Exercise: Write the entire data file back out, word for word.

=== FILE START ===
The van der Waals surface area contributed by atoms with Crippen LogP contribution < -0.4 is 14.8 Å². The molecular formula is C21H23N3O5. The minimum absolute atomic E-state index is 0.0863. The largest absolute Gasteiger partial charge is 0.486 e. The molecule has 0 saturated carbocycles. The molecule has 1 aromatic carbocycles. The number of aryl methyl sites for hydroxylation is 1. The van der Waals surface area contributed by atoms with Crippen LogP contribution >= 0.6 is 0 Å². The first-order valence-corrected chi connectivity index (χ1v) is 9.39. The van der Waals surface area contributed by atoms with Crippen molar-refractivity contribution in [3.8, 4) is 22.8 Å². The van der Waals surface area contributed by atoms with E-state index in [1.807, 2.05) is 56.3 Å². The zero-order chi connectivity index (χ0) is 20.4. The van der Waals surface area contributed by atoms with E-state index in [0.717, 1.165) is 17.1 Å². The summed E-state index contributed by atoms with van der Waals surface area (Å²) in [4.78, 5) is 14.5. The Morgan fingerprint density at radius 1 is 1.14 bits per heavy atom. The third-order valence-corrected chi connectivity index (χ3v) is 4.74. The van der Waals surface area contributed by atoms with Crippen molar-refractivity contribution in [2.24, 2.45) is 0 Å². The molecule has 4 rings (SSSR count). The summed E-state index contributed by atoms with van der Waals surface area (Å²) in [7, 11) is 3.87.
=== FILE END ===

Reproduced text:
The van der Waals surface area contributed by atoms with Crippen LogP contribution < -0.4 is 14.8 Å². The molecular formula is C21H23N3O5. The minimum absolute atomic E-state index is 0.0863. The largest absolute Gasteiger partial charge is 0.486 e. The molecule has 0 saturated carbocycles. The molecule has 1 aromatic carbocycles. The number of aryl methyl sites for hydroxylation is 1. The van der Waals surface area contributed by atoms with Crippen LogP contribution >= 0.6 is 0 Å². The first-order valence-corrected chi connectivity index (χ1v) is 9.39. The van der Waals surface area contributed by atoms with Crippen molar-refractivity contribution in [3.8, 4) is 22.8 Å². The van der Waals surface area contributed by atoms with E-state index in [1.807, 2.05) is 56.3 Å². The zero-order chi connectivity index (χ0) is 20.4. The van der Waals surface area contributed by atoms with E-state index in [0.717, 1.165) is 17.1 Å². The summed E-state index contributed by atoms with van der Waals surface area (Å²) in [4.78, 5) is 14.5. The Morgan fingerprint density at radius 1 is 1.14 bits per heavy atom. The third-order valence-corrected chi connectivity index (χ3v) is 4.74. The van der Waals surface area contributed by atoms with Crippen molar-refractivity contribution in [2.24, 2.45) is 0 Å². The molecule has 4 rings (SSSR count). The summed E-state index contributed by atoms with van der Waals surface area (Å²) in [7, 11) is 3.87.